At the last election there was a battle that will be played out on 11 March, which is: do you put money into a road to a port that is at full capacity, a road that does not even get to the port, or do you build rail infrastructure that will truly build on the legacy of Labor? That is the legacy that built the Mandurah rail link and the legacy that built the link up to the north, up towards Joondalup. Do you engage in that infrastructure investment? That is what is critical. WA Labor have made it clear that their commitment is to building the Morley-Ellenbrook line, building the Yanchep line, building the Byford line, commencing the circle line linking the suburbs, starting to fix level crossings and, of course, completing the Forrestfield to airport line. That is an example: $500 million was ripped out of the budget in 2014; two years later, in order to compensate for the GST, some funding is put back, and they pretend it is new!

The fact is that what we have seen under this government in Western Australia is symptomatic of their approach everywhere. Yesterday, there was a report into the funding of WestConnex in Sydney that followed the funding of the East West Link in Melbourne. In all these cases, commitments had been made; money was taken away from public transport projects like the Melbourne metro and Cross River Rail in Brisbane, and taken away from projects like the M80 in Melbourne that had been approved by Infrastructure Australia, and forwarded as advanced payments for projects that had no business case and that were not ready to proceed. And we wonder why it is having a negative impact in terms of the economy!

What we see from the Australian Bureau of Statistics are remarkable figures. The Australian Bureau of Statistics figures in this graph, where the red is Labor and the blue is the coalition, show that, for every single one of the 12 quarters that the coalition has been in office, public sector infrastructure investment has been less than in any single one of the 21 quarters where Labor was in government, from the time of our first budget in the June 2008 quarter right through to September 2013. Indeed, in their first two years in office, what we saw was a drop in infrastructure investment of some 20 per cent. And they stand up and speak about the $50 billion fantasy that they have; they stood up at the 2014 budget and said: ‘Going forward, we have a $50 billion plan.’ There is just one problem there, which is that budget papers get produced and show how much investment is actually occurring. And what we know is that up to 2019-20 the investment is $34 billion, and beyond that it is $8 billion at some unforeseen time, booked into the future. What we know is that there have actually been cuts each and every year to projects like the Pacific Highway and the Bruce Highway. When you compare what they themselves said they would spend with what actual spend is, last financial year the underspend was something like $1.2 billion.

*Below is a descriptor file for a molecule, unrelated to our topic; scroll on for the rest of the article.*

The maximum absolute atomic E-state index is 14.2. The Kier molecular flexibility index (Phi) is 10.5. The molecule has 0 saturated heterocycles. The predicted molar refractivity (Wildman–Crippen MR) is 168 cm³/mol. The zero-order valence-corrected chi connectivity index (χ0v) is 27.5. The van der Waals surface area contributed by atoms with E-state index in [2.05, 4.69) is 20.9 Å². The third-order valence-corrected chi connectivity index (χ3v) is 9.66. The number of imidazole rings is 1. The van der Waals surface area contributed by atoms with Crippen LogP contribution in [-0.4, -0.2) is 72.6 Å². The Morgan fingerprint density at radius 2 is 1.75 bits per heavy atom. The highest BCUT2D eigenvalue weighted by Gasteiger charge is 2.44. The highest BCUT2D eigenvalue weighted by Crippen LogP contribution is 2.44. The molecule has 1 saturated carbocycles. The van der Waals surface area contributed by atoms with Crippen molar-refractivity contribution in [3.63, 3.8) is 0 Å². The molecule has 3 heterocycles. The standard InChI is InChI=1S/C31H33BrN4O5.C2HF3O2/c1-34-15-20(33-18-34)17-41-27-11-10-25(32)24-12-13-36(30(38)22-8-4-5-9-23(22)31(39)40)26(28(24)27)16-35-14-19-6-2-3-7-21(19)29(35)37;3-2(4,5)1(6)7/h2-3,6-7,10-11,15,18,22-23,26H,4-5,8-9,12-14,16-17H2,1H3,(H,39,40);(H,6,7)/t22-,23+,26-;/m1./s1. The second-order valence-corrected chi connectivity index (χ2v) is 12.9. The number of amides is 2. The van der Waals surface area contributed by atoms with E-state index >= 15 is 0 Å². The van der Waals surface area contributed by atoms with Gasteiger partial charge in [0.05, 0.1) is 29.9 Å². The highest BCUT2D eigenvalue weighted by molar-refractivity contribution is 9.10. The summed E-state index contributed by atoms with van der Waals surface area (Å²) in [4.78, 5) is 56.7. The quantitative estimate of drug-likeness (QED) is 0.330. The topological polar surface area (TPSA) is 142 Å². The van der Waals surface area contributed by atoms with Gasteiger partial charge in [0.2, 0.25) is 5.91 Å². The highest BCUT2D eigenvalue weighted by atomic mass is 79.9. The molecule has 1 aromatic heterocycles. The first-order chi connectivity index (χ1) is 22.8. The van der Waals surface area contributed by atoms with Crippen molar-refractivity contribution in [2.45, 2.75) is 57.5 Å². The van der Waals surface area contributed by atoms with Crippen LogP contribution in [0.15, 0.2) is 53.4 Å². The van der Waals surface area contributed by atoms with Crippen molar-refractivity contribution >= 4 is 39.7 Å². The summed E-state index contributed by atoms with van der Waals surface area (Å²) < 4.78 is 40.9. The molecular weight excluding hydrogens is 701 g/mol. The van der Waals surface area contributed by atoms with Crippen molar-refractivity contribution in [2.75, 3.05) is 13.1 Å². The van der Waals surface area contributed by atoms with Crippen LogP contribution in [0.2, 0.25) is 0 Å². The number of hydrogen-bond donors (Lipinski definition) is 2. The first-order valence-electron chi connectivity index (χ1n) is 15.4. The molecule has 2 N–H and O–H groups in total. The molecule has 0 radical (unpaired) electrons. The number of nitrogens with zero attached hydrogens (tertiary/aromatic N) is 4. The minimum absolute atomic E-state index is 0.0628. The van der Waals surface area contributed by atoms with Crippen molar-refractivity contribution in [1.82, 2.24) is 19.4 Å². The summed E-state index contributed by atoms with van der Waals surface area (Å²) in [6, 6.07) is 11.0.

This comes at a time when the resources sector is moving from the investment phase to the production phase. The Reserve Bank governor, last Thursday night, warned again on, and called for, investment in infrastructure. We have record low interest rates. We have a demand that is there, with a massive need for infrastructure, particularly in dealing with the challenges of urban congestion, and in dealing with the challenges of freight—projects like finishing off the freight line from Mascot to Port Botany; that is an absolute no-brainer, but they will not even proceed with that.

What we see from this government is all politics and no substance. They have abandoned the processes of Infrastructure Australia, they have cut funding for Infrastructure Australia, and they have not listened to what Infrastructure Australia has had to say. They have ministers who cannot even agree on who is in charge of what particular issue or project. This failure comes at a time where infrastructure is one of the keys to growth and to future jobs. If it is in the right projects, it boosts productivity and returns to government. That is why this government stands condemned, whether it be in Western Australia or any other state or territory in the nation, for simply failing when it comes to infrastructure.